Saturday, September 22

Review: Think of the Children [Nintendo Switch eShop]


Being a parent is certainly a unique experience, full of many challenges, and chock full of WTF situations where your kids will truly amaze you with the mayhem they’re capable of generating. Running with this idea, and taking it a bit to an extreme, is Think of the Children, a game that will challenge you (and ideally some friends) to complete typical parent tasks while trying to keep your brood of 6 troublesome youngins alive. Just be ready to be exasperated, though no doubt that’s part of the point.


Whether the scenario is as simple as a trip to the park or even going out to pick up some groceries it turns out the people behind this title have thought up every possible way things can go wrong in a given scenario. While your supposed primary goals are spelled out in a checklist at the beginning of each level, ultimately completing them is something you’ll end up doing on the side as keeping these little maniacs alive is a constant struggle. Whether they’re running around in the road, messing with a variety of animals that can be lethal, or playing with knives (and so much more), you’ll often find yourself spread thin trying to either grab the kids outright or yelling in some proximity to them to keep them from harm’s way. If you’re able to complete a stage you’ll then get a score and grade that are determined by which tasks you were able to complete, then multiplied by how many children you were able to keep alive.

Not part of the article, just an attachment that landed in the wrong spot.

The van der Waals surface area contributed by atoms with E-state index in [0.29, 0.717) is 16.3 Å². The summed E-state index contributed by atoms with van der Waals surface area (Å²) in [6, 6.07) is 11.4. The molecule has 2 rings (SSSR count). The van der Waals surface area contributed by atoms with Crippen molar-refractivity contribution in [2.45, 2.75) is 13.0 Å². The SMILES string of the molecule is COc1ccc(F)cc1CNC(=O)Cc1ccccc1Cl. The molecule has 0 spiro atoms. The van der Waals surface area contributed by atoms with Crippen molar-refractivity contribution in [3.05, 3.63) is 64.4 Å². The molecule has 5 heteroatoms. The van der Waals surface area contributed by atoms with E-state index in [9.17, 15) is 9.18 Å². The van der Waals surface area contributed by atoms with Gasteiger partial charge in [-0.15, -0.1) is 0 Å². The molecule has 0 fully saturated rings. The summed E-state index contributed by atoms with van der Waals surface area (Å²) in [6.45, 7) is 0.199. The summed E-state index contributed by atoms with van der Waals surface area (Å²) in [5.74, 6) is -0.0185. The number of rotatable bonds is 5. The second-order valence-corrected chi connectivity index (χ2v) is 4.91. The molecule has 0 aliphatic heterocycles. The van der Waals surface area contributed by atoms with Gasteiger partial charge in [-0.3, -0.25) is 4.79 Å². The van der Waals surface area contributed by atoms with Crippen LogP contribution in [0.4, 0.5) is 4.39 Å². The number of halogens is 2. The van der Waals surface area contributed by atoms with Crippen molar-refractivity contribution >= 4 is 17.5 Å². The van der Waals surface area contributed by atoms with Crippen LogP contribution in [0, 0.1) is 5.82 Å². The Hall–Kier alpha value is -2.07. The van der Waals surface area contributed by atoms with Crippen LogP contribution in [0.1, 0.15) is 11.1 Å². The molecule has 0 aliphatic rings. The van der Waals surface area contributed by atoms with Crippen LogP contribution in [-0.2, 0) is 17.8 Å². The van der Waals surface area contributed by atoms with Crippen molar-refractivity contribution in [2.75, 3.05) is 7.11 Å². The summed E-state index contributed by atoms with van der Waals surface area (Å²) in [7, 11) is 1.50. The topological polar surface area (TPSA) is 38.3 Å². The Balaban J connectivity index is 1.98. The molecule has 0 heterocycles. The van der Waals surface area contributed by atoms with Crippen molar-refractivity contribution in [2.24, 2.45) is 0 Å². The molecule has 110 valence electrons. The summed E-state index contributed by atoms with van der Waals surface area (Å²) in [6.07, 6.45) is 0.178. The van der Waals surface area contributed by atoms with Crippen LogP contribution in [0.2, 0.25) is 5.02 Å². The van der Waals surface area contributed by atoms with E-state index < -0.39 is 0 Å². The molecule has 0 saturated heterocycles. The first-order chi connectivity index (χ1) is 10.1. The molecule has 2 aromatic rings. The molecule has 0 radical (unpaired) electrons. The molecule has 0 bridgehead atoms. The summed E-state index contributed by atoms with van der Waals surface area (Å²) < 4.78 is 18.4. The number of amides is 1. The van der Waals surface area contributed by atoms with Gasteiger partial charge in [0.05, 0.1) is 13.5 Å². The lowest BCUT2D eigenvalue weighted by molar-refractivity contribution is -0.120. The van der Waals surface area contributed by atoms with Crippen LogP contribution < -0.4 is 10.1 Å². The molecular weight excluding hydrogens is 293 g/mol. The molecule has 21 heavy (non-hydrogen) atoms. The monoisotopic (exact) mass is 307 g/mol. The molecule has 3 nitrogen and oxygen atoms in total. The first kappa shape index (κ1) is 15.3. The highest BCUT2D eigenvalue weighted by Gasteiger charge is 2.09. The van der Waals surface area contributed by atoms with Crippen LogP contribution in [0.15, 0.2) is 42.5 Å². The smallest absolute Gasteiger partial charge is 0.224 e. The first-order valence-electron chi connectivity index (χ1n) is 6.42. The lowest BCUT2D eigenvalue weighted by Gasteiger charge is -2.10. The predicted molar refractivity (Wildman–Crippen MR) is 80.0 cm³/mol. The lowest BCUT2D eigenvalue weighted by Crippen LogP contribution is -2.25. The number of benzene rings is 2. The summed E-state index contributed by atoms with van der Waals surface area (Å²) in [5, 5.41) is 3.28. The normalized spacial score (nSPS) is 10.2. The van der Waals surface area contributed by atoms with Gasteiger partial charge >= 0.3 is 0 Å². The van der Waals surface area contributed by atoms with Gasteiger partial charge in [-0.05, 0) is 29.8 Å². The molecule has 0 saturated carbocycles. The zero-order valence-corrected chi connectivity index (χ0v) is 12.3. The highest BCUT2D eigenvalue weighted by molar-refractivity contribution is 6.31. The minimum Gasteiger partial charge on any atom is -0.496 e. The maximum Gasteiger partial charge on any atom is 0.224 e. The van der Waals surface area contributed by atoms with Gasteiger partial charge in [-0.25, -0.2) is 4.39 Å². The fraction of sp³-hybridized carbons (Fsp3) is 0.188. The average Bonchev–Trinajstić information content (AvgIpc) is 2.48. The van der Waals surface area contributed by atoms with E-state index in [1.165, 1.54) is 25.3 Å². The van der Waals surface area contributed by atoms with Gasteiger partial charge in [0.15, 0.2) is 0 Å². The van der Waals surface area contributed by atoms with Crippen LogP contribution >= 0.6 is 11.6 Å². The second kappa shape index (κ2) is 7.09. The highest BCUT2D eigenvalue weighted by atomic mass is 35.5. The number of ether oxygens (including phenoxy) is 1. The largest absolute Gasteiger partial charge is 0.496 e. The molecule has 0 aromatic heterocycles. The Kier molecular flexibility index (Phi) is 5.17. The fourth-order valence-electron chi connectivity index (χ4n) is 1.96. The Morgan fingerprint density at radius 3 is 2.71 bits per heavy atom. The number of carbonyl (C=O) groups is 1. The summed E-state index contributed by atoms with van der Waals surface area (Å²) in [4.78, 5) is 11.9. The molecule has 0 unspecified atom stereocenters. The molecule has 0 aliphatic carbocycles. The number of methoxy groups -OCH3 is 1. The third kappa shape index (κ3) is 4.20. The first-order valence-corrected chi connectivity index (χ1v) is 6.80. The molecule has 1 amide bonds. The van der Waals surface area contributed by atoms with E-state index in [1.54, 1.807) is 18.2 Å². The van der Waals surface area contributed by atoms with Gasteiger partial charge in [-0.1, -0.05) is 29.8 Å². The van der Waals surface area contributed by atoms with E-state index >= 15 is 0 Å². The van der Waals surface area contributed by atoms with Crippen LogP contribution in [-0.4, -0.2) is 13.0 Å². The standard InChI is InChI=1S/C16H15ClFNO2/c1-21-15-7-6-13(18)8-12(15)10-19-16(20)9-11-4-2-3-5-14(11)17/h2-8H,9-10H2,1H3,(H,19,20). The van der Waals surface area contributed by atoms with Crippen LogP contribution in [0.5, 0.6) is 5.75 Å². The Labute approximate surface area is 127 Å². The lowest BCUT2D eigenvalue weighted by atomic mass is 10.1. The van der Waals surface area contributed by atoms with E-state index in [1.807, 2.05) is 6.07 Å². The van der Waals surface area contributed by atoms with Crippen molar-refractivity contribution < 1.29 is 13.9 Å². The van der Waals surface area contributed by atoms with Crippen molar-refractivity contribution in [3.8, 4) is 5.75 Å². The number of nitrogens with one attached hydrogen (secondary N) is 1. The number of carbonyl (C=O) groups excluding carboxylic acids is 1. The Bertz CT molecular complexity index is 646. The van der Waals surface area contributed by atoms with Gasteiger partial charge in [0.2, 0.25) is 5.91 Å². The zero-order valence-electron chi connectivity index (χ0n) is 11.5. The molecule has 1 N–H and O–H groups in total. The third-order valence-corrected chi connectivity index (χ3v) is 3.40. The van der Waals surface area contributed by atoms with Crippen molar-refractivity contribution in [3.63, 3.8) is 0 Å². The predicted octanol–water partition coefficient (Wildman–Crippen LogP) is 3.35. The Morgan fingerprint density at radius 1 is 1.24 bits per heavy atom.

Humor is absolutely a central part of the game, and as frustrating as it can be you’ll need some laughs. Though obviously a bit tragic the kids can die in a shocking variety of ways and some are more ridiculous than others. Of course witnessing their demise won’t be enough, the cutscenes in between where you’ll then have your shortcoming as a parent gone through by a judge add some additional flavor and often underline the ridiculousness of the game as a whole.


The game’s main weakness is really that as a single-player experience it’s a bit too hard to progress as a whole. Playing with up to 3 friends makes the fact that kids will get into trouble at different corners of the screen simultaneously less hopeless, and you can then shoot for more of a zone defense approach to be successful. I’m not sure if the game intended to emphasize the wisdom in there being 2 parents, or even better that it takes a village to raise a child, but while the extremes the game goes to are pretty ridiculous (and generally entertaining) the aggravation of parenting comes through in Think of the Children with some authenticity.


Score: 7

Pros:
  • If you’re able to play with friends (or fellow parents) it can be a silly blast
  • Loaded with humor between the many ridiculous ways the children will get into trouble or meet their demise and the brutal finger-wagging summaries you’ll get from the judge in cutscenes
  • For parents so many of these situations and scenarios are heavily relatable, adding to the humor

Cons:
  • Not ideal as a single-player experience, it’s far more approachable with more people
  • Once the novelty of the silliness wears off the underlying gameplay is relatively simple
  • Sometimes the visual cues for what you’re supposed to do and where lack clarity